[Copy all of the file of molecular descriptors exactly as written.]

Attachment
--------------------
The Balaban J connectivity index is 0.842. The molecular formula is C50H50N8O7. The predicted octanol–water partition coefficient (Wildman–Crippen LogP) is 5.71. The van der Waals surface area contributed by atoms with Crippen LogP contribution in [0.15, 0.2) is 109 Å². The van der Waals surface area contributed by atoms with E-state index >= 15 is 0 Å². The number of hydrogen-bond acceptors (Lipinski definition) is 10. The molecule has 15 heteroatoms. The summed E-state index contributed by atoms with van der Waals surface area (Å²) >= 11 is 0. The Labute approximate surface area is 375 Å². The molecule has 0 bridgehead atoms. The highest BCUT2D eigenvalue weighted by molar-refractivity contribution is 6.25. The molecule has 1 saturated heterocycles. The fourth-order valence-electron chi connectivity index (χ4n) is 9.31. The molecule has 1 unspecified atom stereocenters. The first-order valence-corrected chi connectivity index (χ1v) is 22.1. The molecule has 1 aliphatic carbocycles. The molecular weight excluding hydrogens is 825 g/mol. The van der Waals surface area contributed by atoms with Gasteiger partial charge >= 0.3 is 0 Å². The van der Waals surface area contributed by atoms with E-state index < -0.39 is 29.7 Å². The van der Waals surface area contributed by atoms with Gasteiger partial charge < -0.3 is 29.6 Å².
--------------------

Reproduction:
The Balaban J connectivity index is 0.842. The molecular formula is C50H50N8O7. The predicted octanol–water partition coefficient (Wildman–Crippen LogP) is 5.71. The van der Waals surface area contributed by atoms with Crippen LogP contribution in [0.15, 0.2) is 109 Å². The van der Waals surface area contributed by atoms with E-state index >= 15 is 0 Å². The number of hydrogen-bond acceptors (Lipinski definition) is 10. The molecule has 15 heteroatoms. The summed E-state index contributed by atoms with van der Waals surface area (Å²) >= 11 is 0. The Labute approximate surface area is 375 Å². The molecule has 0 bridgehead atoms. The highest BCUT2D eigenvalue weighted by molar-refractivity contribution is 6.25. The molecule has 1 saturated heterocycles. The fourth-order valence-electron chi connectivity index (χ4n) is 9.31. The molecule has 1 unspecified atom stereocenters. The first-order valence-corrected chi connectivity index (χ1v) is 22.1. The molecule has 1 aliphatic carbocycles. The molecular weight excluding hydrogens is 825 g/mol. The van der Waals surface area contributed by atoms with Gasteiger partial charge >= 0.3 is 0 Å². The van der Waals surface area contributed by atoms with E-state index < -0.39 is 29.7 Å². The van der Waals surface area contributed by atoms with Gasteiger partial charge < -0.3 is 29.6 Å².